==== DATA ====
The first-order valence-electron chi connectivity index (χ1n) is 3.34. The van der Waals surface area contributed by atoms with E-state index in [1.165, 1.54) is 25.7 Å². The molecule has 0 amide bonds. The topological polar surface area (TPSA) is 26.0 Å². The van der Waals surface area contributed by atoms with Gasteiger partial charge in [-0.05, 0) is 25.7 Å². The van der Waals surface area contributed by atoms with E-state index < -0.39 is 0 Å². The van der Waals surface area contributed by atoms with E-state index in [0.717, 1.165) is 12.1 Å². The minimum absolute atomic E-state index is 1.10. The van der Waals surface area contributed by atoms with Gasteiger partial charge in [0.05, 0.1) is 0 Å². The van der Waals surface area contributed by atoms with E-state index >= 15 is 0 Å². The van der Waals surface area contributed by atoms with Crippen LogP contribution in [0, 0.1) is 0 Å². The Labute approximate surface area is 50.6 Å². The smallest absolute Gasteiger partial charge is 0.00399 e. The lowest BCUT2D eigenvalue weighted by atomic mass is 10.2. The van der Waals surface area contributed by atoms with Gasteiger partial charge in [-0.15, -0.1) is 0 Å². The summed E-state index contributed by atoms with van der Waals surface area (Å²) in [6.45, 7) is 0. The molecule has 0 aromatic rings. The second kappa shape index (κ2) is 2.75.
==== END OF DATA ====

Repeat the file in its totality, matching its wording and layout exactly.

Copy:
The first-order valence-electron chi connectivity index (χ1n) is 3.34. The van der Waals surface area contributed by atoms with E-state index in [1.165, 1.54) is 25.7 Å². The molecule has 0 amide bonds. The topological polar surface area (TPSA) is 26.0 Å². The van der Waals surface area contributed by atoms with Gasteiger partial charge in [-0.05, 0) is 25.7 Å². The van der Waals surface area contributed by atoms with E-state index < -0.39 is 0 Å². The van der Waals surface area contributed by atoms with E-state index in [0.717, 1.165) is 12.1 Å². The minimum absolute atomic E-state index is 1.10. The van der Waals surface area contributed by atoms with Gasteiger partial charge in [0.05, 0.1) is 0 Å². The van der Waals surface area contributed by atoms with E-state index >= 15 is 0 Å². The van der Waals surface area contributed by atoms with Crippen LogP contribution in [0, 0.1) is 0 Å². The Labute approximate surface area is 50.6 Å². The smallest absolute Gasteiger partial charge is 0.00399 e. The lowest BCUT2D eigenvalue weighted by atomic mass is 10.2. The van der Waals surface area contributed by atoms with Gasteiger partial charge in [-0.15, -0.1) is 0 Å². The summed E-state index contributed by atoms with van der Waals surface area (Å²) in [6.45, 7) is 0. The molecule has 0 aromatic rings. The second kappa shape index (κ2) is 2.75.